There has been in recent years an intriguing and important development in worldwide culture. Exhibition spaces, associated more usually with artists, have made room for the debates, findings and even the hardware of science. Laboratories, in amongst the daily and busy business of producing science, have welcomed into their communities artists of varying sorts, and given them the space to get on with their craft. It is not unusual now to find science centres and museums with works of art on permanent display; to hear of plays with specifically scientific themes, and to come across gatherings and conferences where scientists and artists debate their points of contact, and their differences. Finally, but significantly, the science-art collaboration , where an artist and a scientist work together on a common project, has become, if not commonplace, then at least a recognisable and legitimate activity, capable of drawing substantial grants from major funders, both in the arts and the sciences.
Part of the interest of science-art is the diversity of the people involved: sculptors, neurophysiologists, hospital architects, film makers, perfomance artists, psychologists, photographers, particle physicists, writers and mechanical engineers are all on the roll call. The list is long, and growing.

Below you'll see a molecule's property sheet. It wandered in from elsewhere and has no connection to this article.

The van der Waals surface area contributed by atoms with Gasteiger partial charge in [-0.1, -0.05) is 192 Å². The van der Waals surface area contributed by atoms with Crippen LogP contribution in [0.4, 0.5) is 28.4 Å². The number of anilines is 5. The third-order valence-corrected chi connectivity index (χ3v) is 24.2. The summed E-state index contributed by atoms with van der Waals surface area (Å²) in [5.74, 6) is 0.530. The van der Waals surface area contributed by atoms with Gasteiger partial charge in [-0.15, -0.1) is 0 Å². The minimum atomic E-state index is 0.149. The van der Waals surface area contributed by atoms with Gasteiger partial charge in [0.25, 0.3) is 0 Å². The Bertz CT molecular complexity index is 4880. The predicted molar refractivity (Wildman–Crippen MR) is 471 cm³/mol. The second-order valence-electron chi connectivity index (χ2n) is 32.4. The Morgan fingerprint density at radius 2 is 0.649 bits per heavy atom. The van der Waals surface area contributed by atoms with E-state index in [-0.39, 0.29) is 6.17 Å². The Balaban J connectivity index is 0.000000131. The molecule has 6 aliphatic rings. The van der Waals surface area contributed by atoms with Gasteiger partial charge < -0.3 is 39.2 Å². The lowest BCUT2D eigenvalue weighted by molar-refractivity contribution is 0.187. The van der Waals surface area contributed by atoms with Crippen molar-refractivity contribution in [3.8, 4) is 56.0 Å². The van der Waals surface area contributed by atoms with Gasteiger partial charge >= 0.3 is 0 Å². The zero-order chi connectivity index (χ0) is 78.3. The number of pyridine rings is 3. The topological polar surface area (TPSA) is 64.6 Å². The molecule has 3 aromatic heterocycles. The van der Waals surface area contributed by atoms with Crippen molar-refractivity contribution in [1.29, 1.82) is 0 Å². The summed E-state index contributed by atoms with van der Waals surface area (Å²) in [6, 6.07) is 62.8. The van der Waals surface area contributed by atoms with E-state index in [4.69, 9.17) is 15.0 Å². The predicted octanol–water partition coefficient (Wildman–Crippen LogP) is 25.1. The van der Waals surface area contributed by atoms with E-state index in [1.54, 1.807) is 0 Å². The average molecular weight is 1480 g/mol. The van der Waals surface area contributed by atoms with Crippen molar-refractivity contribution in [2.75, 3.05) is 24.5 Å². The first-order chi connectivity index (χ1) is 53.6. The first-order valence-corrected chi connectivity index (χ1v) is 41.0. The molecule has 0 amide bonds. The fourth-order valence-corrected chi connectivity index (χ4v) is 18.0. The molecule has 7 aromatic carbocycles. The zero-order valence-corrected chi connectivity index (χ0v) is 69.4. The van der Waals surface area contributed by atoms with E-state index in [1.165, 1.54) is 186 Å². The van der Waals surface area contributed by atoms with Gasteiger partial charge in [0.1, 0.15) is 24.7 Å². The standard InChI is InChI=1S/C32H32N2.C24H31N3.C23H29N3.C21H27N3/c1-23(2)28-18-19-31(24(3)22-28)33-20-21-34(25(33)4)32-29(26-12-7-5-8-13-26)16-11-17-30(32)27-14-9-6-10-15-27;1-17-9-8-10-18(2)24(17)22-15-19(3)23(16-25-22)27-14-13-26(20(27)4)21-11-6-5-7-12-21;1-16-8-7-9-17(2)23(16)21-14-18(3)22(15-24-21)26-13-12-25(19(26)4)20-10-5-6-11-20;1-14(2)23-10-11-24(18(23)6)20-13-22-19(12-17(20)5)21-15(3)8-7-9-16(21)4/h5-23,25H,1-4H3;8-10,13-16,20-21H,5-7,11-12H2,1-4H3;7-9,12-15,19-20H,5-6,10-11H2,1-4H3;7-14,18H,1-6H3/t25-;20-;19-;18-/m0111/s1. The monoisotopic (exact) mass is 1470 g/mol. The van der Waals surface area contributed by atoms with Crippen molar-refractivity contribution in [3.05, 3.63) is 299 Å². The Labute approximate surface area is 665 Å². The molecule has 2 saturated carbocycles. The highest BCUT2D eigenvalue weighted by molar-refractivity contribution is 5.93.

Some readers might doubt that there is anything very novel in the idea of exchange between science and art. As one scans back through history, there appear multiple examplea of the one influencing the other. The physicist Neils Bohr had a cubist painting on his wall – could this have helped him see a particle as both a wave and a particle? Was it not the roman poet, Lucretius, who in his didactic poem On the Nature of the Universe, propagated the ancient greek idea that the material universe is divisible into particles? Most people like to think that Leonardo da Vinci, with his catapults and his paintings, as both a scientist and an artist – the original renaissance man. Wee know too that the artist Jan Vermeer used optical devices to project the scenes he painted: most recently David Hockney, in his book Secret Knowledge argues that the old masters used lenses much often than had been thought. The idea of an artist being also a person of scientific skills is supported by the fact that for centuries a knowledge of human anatomy was central to the professional development of painters (George Stubbs, indeed, was an expert in comparative anatomy).
Scientists who have always had an interest in the arts now know that science-art collaborations have the formal support of major funding institutions.